He saves others from danger, and serves the country-store owners; Edward performs assigned labors. He fights for the hand of his beloved Sandra.
And when William is with his father in the hospital at the end of the book, the almost-immortal Edward has nearly vanished, since the life support machines "had become him. They were telling me his story" (171)—although on the final page of the novel we learn that the sophisticated medical machines had less transformative power than Edward's stories.
William realizes that his father "was becoming a fish," but that simply meant "He was just changing, transforming himself into something new and different to carry his life forward in"—that is to say, he becomes the last of the stories of this man who became his own story.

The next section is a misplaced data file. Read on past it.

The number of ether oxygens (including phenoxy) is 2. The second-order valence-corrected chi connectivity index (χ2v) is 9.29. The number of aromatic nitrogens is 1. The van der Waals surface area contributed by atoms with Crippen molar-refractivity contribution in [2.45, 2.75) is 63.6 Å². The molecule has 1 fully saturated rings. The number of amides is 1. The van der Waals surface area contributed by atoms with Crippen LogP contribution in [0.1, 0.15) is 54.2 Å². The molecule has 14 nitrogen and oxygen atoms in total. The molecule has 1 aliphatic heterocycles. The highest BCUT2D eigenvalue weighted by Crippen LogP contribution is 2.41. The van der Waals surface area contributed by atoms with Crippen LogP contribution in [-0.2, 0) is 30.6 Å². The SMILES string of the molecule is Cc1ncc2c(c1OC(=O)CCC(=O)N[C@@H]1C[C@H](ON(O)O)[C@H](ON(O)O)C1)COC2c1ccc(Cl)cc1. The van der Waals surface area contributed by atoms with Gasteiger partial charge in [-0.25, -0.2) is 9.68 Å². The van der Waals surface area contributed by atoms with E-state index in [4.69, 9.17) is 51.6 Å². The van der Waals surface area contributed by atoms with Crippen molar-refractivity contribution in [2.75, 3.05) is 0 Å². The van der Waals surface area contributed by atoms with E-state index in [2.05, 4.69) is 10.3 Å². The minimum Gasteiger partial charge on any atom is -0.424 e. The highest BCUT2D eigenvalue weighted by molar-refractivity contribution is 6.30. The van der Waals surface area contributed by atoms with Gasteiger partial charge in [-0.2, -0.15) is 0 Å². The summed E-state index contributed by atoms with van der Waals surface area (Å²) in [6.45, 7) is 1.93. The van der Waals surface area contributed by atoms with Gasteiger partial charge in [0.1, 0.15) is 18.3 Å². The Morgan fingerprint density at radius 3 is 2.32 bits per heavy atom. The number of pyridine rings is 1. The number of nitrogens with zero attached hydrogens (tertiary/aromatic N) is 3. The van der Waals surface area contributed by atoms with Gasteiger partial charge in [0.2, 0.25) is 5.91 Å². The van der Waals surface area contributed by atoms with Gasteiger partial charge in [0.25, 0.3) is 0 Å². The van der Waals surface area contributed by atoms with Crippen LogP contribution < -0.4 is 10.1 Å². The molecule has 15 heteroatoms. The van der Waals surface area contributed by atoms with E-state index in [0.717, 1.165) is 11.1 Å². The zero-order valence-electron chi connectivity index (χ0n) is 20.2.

The last sentence of the book is "No one believes a word" (180), and yet we have believed the story, in that manner that fiction can be truer than reality, fantasy more important than arithmetic, and a myth as big as a universe. Now we understand the last sentence of William's supposed preface: the father has become a child again, although he will grow up into a very big fish in the river now, generating stories that will surround his ongoing miracles "of lives saved and wishes granted" (180). That is to say, in that concluding sentence of the preface, "My father became a myth"…